Mortgage Rates…How Low Can You Go?
There seems to be no bottom in sight for mortgage interest rates. Already at their lowest level in more than a half-century, rates dropped to new record lows again this week.
Analysts say we have the weak economy to thank for the continued descent, but that same trigger is also thwarting what would be the ideal upshot – enticing would-be buyers from the sidelines to put a dent in the industry’s ballooned housing supply.
Paul Dales, U.S. economist for the research firm Capital Economics, put the vicious tug-of-war into perspective.
“The problem is that the economic conditions that underpin housing activity remain weak,” he said. “Nearly 10 percent of workers are still without a job and about 50 percent of all households have less than 20 percent of equity in their home. That means half of all households cannot move home, as they won’t be able to get another mortgage.”
According to Dales, “The recent trends in mortgage activity tell you everything you need to know. Even though 30-year mortgage rates have plunged to a record low, mortgage applications are still languishing near 14-year lows. In short, even the mortgage bargain of a lifetime is not enough to bring the housing market back to life.”
Freddie Mac reports that 30-year fixed-rate mortgages (FRM) are averaging 4.32 percent (0.7 point) for the week ending September 2, 2010. That’s down from 4.36 percent last week.
Rates for 15-year FRMs came in at 3.83 percent (0.6 point), according to the GSE’s study. Last week they were averaging 3.86 percent.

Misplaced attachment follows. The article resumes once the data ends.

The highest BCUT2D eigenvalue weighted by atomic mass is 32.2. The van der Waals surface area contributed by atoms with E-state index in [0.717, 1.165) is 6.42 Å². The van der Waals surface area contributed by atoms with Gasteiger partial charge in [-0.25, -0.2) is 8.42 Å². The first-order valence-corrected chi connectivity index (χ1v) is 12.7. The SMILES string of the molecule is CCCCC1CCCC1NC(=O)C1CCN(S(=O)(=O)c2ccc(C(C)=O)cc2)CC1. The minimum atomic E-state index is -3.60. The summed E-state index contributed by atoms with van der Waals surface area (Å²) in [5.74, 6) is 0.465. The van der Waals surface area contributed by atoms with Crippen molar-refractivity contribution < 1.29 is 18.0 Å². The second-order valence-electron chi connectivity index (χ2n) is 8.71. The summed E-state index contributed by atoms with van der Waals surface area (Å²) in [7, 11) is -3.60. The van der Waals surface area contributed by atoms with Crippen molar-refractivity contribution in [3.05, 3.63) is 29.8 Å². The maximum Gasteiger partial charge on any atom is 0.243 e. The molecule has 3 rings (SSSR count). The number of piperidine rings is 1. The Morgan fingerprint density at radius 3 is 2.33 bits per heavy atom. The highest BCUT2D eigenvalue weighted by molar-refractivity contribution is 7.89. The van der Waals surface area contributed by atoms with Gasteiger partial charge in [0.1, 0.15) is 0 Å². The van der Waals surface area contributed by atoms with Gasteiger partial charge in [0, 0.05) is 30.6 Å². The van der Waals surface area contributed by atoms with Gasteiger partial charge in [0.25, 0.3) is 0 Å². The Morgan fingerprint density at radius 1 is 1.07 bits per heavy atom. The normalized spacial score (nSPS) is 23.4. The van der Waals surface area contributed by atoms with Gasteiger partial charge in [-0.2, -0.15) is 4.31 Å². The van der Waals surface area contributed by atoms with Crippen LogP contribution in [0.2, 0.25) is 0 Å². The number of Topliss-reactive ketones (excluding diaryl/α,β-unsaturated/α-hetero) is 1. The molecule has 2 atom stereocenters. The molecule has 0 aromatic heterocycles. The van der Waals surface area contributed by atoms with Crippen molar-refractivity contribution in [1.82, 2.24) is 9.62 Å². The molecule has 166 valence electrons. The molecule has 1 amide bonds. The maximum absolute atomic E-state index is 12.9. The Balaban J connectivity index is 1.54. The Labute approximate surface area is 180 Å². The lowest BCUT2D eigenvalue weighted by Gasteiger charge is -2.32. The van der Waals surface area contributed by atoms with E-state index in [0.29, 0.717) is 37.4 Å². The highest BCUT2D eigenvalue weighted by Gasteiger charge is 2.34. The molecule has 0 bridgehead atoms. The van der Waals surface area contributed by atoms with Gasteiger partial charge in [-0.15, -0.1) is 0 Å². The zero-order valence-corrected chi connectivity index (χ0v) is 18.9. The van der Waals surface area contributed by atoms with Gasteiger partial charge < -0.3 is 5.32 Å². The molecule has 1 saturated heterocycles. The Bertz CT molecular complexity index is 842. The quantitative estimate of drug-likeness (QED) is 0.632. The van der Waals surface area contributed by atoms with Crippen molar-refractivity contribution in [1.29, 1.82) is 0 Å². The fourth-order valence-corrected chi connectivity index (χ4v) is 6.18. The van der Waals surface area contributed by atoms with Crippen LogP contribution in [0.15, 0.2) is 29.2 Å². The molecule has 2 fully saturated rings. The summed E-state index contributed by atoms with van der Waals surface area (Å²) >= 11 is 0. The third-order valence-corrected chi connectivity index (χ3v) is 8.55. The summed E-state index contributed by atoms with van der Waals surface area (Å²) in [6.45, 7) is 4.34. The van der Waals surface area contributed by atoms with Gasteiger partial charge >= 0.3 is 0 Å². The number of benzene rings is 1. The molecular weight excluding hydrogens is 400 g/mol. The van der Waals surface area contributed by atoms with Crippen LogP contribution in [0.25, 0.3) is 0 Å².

Adjustable-rate mortgages (ARMs) also headed lower in Freddie’s survey. The 5-year ARM is now averaging 3.54 percent (0.6 point), and the 1-year ARM is at 3.50 percent (0.7 point).
A separate study by Bankrate, which is based on data provided by the top 10 banks and thrifts in the top 10 U.S. markets, also found that mortgage rates across the board sank to new record-lows this week.
The tracking company reports that the average conforming 30-year fixed mortgage rate dropped to 4.53 percent (0.42 point) this week, down from 4.59 percent the week prior.
The average 15-year fixed mortgage retreated to 4.05 percent (0.40 point), and the larger jumbo 30-year fixed rate dropped to 5.17 percent, both record lows.
Adjustable rate mortgages were mixed in Bankrate’s survey, with the average 5-year ARM nosing higher to 3.86 percent and the average 7-year ARM drifting lower to 4.16 percent.
Bankrate said in its report, “Nervousness about the economy brought mortgage rates lower, as has consistently been the case since May. An upcoming jobs report promises to add further volatility to mortgage rates.”
The company added, “While low mortgage rates have produced a surge in refinancing activity, they aren’t packing the same punch on home purchases because would-be buyers are saddled with existing homes they can’t sell, are nervous about their jobs, or remain convinced that home prices have further to fall.”
This article is from DSNews.com.